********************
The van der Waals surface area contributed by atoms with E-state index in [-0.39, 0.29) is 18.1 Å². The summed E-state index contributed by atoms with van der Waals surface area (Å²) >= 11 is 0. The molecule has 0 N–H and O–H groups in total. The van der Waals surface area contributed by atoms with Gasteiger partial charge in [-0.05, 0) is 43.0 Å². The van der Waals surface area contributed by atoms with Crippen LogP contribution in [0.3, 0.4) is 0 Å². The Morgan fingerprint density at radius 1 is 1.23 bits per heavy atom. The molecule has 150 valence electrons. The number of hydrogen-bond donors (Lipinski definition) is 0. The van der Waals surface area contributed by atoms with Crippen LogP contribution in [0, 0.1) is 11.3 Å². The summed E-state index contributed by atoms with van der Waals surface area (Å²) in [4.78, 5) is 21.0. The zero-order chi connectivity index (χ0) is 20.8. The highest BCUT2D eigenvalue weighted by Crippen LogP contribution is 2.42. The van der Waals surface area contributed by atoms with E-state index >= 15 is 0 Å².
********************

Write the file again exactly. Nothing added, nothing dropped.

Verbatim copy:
The van der Waals surface area contributed by atoms with E-state index in [-0.39, 0.29) is 18.1 Å². The summed E-state index contributed by atoms with van der Waals surface area (Å²) >= 11 is 0. The molecule has 0 N–H and O–H groups in total. The van der Waals surface area contributed by atoms with Gasteiger partial charge in [-0.05, 0) is 43.0 Å². The van der Waals surface area contributed by atoms with Crippen LogP contribution in [0.3, 0.4) is 0 Å². The Morgan fingerprint density at radius 1 is 1.23 bits per heavy atom. The molecule has 150 valence electrons. The number of hydrogen-bond donors (Lipinski definition) is 0. The van der Waals surface area contributed by atoms with Crippen LogP contribution in [0, 0.1) is 11.3 Å². The summed E-state index contributed by atoms with van der Waals surface area (Å²) in [4.78, 5) is 21.0. The zero-order chi connectivity index (χ0) is 20.8. The highest BCUT2D eigenvalue weighted by Crippen LogP contribution is 2.42. The van der Waals surface area contributed by atoms with E-state index >= 15 is 0 Å².